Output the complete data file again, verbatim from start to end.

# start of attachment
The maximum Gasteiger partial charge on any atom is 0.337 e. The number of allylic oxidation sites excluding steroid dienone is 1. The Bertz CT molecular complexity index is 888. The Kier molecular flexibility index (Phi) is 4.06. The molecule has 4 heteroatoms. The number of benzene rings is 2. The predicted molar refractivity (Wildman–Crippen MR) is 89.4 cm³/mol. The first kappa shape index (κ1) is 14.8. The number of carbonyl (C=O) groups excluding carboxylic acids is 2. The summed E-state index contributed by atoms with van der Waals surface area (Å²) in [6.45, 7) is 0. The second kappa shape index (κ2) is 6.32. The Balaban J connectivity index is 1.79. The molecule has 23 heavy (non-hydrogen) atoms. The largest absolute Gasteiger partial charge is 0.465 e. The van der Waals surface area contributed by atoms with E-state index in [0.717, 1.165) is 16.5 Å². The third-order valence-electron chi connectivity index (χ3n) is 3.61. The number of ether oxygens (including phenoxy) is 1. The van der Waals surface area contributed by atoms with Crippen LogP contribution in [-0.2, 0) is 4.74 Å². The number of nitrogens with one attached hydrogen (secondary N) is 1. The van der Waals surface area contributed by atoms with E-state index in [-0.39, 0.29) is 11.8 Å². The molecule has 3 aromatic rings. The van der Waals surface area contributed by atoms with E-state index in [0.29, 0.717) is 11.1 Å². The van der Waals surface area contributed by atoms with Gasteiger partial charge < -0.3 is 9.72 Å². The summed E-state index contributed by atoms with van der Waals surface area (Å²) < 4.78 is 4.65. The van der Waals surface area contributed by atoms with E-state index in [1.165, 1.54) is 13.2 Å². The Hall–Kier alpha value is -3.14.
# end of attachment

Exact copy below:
The maximum Gasteiger partial charge on any atom is 0.337 e. The number of allylic oxidation sites excluding steroid dienone is 1. The Bertz CT molecular complexity index is 888. The Kier molecular flexibility index (Phi) is 4.06. The molecule has 4 heteroatoms. The number of benzene rings is 2. The predicted molar refractivity (Wildman–Crippen MR) is 89.4 cm³/mol. The first kappa shape index (κ1) is 14.8. The number of carbonyl (C=O) groups excluding carboxylic acids is 2. The summed E-state index contributed by atoms with van der Waals surface area (Å²) in [6.45, 7) is 0. The second kappa shape index (κ2) is 6.32. The Balaban J connectivity index is 1.79. The molecule has 23 heavy (non-hydrogen) atoms. The largest absolute Gasteiger partial charge is 0.465 e. The van der Waals surface area contributed by atoms with E-state index in [0.717, 1.165) is 16.5 Å². The third-order valence-electron chi connectivity index (χ3n) is 3.61. The number of ether oxygens (including phenoxy) is 1. The van der Waals surface area contributed by atoms with Crippen LogP contribution in [-0.2, 0) is 4.74 Å². The number of nitrogens with one attached hydrogen (secondary N) is 1. The van der Waals surface area contributed by atoms with E-state index in [-0.39, 0.29) is 11.8 Å². The molecule has 3 aromatic rings. The van der Waals surface area contributed by atoms with E-state index in [0.29, 0.717) is 11.1 Å². The van der Waals surface area contributed by atoms with Gasteiger partial charge < -0.3 is 9.72 Å². The summed E-state index contributed by atoms with van der Waals surface area (Å²) < 4.78 is 4.65. The van der Waals surface area contributed by atoms with E-state index in [1.165, 1.54) is 13.2 Å². The Hall–Kier alpha value is -3.14.